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What To Say To Someone Whose Parent Has Alzheimer’s

Please Steer Clear From These Select Phrases

3 things to NEVER do with your loved one with dementia

You must feel alone.

Caregivers may feel like they are adrift at sea in a leaky lifeboat however, they are never truly on their own. With an estimated 500,000 Canadians having Alzheimers disease or a related dementia , you wont have to look too far to find someone else affected by the condition. Sharing with and learning from another caregiver in a similar situation can be both therapeutic and beneficial. Additionally, there are many programs and services available across the country for Alzheimers caregivers. Instead of leaving the caregiver floating aimlessly, hand him/her a life jacket and recommend contacting The Alzheimers Society of Canada or the closest provincial chapter of The Alzheimers Society.

Your mother / father is wrong.

Mom / Dad may think that today is Tuesday rather than Saturday , but, trust me, pointing out such errors is futile. You may likely hear the very same statement a few minutes later . Arguing with someone with an Alzheimers patient is also embarrassing and maddening for someone in the early stages of dementia, as he/she may likely realize that his/her memory is starting to slip. Its far better to smile and accept what the senior has said as truth remember that it is Alzheimers disease which confuses the facts.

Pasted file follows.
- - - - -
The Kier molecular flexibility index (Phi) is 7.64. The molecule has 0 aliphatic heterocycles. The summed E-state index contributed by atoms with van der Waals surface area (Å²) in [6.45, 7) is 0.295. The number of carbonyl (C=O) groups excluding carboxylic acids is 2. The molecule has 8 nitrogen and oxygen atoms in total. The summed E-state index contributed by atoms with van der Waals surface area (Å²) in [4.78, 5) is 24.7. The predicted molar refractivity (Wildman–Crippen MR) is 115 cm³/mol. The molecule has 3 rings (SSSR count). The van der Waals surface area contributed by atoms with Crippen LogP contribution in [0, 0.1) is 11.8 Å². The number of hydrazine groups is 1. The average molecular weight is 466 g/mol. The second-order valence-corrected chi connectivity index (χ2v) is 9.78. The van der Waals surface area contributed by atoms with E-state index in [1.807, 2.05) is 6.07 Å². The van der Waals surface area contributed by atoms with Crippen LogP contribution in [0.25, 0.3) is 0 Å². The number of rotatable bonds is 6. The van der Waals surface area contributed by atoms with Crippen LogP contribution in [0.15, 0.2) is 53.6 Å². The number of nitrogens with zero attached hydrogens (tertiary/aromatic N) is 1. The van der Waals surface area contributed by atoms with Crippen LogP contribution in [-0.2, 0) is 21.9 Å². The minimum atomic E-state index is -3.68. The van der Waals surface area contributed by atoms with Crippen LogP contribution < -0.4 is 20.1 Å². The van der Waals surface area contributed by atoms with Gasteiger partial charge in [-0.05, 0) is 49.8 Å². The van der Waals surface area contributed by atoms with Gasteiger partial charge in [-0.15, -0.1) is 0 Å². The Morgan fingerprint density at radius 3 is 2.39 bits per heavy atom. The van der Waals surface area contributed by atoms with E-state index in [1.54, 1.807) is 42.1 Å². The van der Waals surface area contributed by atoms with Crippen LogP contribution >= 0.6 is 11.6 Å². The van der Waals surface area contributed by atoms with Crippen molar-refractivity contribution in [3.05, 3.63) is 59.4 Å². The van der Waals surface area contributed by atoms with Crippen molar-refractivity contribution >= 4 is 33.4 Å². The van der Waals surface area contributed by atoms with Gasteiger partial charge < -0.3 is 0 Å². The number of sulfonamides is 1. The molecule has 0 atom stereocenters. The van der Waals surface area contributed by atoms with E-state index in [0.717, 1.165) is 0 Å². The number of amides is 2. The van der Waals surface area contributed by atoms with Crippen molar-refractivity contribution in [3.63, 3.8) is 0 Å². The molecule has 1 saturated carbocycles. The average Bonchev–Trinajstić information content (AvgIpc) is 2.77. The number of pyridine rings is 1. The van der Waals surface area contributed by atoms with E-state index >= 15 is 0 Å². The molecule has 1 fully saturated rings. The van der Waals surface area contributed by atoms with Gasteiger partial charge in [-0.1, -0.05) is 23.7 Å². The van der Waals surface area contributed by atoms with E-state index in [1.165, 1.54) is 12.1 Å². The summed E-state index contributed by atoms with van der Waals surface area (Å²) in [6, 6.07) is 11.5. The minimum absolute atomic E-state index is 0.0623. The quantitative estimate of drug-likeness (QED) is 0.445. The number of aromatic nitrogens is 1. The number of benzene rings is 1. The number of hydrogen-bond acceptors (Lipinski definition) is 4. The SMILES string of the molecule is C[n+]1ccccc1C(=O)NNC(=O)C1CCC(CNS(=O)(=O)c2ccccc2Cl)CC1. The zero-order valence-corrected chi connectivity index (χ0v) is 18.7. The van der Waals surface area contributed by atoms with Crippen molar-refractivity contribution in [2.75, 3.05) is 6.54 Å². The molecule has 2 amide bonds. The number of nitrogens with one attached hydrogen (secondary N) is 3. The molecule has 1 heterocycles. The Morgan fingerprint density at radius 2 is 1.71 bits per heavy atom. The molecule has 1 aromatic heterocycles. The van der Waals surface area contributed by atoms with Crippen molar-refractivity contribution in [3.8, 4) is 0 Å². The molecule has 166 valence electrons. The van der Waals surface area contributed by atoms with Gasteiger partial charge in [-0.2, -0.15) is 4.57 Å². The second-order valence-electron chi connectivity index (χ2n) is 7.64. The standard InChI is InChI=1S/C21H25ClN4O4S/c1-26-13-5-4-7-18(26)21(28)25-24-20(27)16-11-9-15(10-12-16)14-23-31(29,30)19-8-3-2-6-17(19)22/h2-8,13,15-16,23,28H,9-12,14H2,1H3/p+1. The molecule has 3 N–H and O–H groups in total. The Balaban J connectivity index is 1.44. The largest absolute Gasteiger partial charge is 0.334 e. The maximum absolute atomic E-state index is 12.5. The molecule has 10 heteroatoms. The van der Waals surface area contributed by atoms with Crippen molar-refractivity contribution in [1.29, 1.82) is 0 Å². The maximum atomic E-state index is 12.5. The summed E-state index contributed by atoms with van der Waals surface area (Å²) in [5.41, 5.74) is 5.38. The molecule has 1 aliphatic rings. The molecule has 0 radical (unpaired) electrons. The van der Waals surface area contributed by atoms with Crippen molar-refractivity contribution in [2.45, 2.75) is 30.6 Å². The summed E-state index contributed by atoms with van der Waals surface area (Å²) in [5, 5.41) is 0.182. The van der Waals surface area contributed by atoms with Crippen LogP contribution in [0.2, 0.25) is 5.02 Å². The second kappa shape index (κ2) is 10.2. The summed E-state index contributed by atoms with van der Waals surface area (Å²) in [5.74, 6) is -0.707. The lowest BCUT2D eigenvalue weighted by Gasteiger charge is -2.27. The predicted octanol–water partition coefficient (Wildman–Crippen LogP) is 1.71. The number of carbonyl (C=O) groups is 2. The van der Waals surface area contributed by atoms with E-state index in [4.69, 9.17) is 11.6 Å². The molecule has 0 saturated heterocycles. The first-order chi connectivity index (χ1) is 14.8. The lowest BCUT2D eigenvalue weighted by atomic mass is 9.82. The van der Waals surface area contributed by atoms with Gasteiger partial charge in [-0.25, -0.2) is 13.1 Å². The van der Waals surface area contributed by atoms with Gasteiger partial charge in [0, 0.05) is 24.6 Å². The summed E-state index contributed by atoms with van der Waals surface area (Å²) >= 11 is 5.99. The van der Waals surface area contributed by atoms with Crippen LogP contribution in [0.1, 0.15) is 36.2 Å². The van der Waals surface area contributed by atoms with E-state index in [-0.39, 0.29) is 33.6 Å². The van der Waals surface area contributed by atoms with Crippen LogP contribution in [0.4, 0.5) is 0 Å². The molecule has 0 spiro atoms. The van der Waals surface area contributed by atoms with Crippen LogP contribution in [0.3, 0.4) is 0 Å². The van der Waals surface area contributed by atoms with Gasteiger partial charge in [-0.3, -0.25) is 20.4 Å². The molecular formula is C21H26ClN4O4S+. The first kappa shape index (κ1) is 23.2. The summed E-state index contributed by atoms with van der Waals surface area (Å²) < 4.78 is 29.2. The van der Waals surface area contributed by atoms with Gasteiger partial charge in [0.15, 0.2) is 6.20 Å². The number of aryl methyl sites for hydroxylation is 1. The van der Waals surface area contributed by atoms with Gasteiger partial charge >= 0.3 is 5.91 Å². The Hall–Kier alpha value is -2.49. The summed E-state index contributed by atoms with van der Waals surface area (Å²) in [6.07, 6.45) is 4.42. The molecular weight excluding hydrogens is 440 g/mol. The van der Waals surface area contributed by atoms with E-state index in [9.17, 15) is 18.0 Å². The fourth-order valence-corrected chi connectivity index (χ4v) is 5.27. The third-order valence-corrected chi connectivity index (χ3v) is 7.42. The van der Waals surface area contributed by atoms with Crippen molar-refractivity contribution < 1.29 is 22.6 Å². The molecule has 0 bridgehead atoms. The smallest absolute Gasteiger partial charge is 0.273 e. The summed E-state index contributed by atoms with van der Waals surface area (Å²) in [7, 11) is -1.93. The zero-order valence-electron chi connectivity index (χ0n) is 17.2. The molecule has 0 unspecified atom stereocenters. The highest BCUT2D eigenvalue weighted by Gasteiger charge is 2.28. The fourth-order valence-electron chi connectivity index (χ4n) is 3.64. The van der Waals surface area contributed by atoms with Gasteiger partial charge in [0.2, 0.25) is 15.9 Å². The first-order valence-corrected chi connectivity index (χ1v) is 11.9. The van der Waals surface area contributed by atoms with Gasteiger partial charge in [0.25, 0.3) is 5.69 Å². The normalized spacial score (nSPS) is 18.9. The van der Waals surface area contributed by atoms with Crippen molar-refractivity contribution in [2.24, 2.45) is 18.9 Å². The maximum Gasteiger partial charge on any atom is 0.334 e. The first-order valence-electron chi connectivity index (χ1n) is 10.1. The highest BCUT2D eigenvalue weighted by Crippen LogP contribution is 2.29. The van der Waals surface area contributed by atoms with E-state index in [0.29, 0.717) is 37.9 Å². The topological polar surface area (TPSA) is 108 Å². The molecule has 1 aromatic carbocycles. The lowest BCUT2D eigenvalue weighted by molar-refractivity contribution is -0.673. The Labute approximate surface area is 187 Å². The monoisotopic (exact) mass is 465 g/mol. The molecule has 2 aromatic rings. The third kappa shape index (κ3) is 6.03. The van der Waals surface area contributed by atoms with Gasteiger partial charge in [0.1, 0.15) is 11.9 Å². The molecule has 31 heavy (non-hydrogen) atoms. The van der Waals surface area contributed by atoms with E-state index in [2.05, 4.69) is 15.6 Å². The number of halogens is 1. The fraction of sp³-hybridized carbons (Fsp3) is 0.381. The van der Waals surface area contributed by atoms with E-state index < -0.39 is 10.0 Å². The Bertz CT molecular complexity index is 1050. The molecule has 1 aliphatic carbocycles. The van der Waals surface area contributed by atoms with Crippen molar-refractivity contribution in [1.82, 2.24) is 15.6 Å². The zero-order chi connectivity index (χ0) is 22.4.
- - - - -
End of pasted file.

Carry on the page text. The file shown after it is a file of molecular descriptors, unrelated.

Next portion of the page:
Things arent going to get better.

Things are going to get better.

Finding things to do with your mother / father must be tough.

Tips For Caregivers: Taking Care Of Yourself

Being a caregiver can be extremely rewarding, but it can also be overwhelming. Caring for a person with Alzheimer’s or a related dementia takes time and effort. It can feel lonely and frustrating. You might even feel angry, which could be a sign you are trying to take on too much. It is important to find time to take care of yourself. Here are some tips that may offer some relief: